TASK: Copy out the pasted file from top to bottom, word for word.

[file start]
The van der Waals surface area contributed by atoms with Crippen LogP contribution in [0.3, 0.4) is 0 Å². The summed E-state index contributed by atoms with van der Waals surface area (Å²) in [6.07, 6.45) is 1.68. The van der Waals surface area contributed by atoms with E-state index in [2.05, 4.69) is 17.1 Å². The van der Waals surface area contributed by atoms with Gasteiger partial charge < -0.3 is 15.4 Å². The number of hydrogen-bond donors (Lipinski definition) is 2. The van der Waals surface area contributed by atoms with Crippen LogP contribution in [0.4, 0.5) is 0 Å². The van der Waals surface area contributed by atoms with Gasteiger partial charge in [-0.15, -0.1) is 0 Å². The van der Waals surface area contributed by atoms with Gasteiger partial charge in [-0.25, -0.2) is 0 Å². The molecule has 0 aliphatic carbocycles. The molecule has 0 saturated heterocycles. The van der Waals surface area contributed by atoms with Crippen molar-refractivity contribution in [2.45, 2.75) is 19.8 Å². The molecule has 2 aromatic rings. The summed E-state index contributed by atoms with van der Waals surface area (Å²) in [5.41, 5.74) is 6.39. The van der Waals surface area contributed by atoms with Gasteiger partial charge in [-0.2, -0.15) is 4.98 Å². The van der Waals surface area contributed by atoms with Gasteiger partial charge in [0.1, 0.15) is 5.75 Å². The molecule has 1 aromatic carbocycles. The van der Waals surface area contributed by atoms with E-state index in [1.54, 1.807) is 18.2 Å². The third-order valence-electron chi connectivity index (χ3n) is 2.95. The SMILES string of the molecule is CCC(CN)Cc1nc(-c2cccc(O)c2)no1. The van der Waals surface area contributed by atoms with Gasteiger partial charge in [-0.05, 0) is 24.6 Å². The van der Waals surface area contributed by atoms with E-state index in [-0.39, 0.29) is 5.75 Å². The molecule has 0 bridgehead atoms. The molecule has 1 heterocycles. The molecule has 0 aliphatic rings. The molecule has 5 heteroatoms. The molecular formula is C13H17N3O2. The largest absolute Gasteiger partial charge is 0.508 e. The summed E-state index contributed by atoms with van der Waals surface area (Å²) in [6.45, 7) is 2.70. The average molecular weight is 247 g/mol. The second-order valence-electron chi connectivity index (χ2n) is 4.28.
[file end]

The van der Waals surface area contributed by atoms with Crippen LogP contribution in [0.3, 0.4) is 0 Å². The summed E-state index contributed by atoms with van der Waals surface area (Å²) in [6.07, 6.45) is 1.68. The van der Waals surface area contributed by atoms with E-state index in [2.05, 4.69) is 17.1 Å². The van der Waals surface area contributed by atoms with Gasteiger partial charge < -0.3 is 15.4 Å². The number of hydrogen-bond donors (Lipinski definition) is 2. The van der Waals surface area contributed by atoms with Crippen LogP contribution in [0.4, 0.5) is 0 Å². The van der Waals surface area contributed by atoms with Gasteiger partial charge in [-0.15, -0.1) is 0 Å². The van der Waals surface area contributed by atoms with Gasteiger partial charge in [-0.25, -0.2) is 0 Å². The molecule has 0 aliphatic carbocycles. The molecule has 0 saturated heterocycles. The van der Waals surface area contributed by atoms with Crippen molar-refractivity contribution in [2.45, 2.75) is 19.8 Å². The molecule has 2 aromatic rings. The summed E-state index contributed by atoms with van der Waals surface area (Å²) in [5.41, 5.74) is 6.39. The van der Waals surface area contributed by atoms with Gasteiger partial charge in [-0.2, -0.15) is 4.98 Å². The van der Waals surface area contributed by atoms with Gasteiger partial charge in [0.1, 0.15) is 5.75 Å². The molecule has 1 aromatic carbocycles. The van der Waals surface area contributed by atoms with E-state index in [1.54, 1.807) is 18.2 Å². The third-order valence-electron chi connectivity index (χ3n) is 2.95. The SMILES string of the molecule is CCC(CN)Cc1nc(-c2cccc(O)c2)no1. The van der Waals surface area contributed by atoms with Gasteiger partial charge in [-0.05, 0) is 24.6 Å². The van der Waals surface area contributed by atoms with E-state index in [-0.39, 0.29) is 5.75 Å². The molecule has 0 bridgehead atoms. The molecule has 1 heterocycles. The molecule has 0 aliphatic rings. The molecule has 5 heteroatoms. The molecular formula is C13H17N3O2. The largest absolute Gasteiger partial charge is 0.508 e. The summed E-state index contributed by atoms with van der Waals surface area (Å²) in [6.45, 7) is 2.70. The average molecular weight is 247 g/mol. The second-order valence-electron chi connectivity index (χ2n) is 4.28.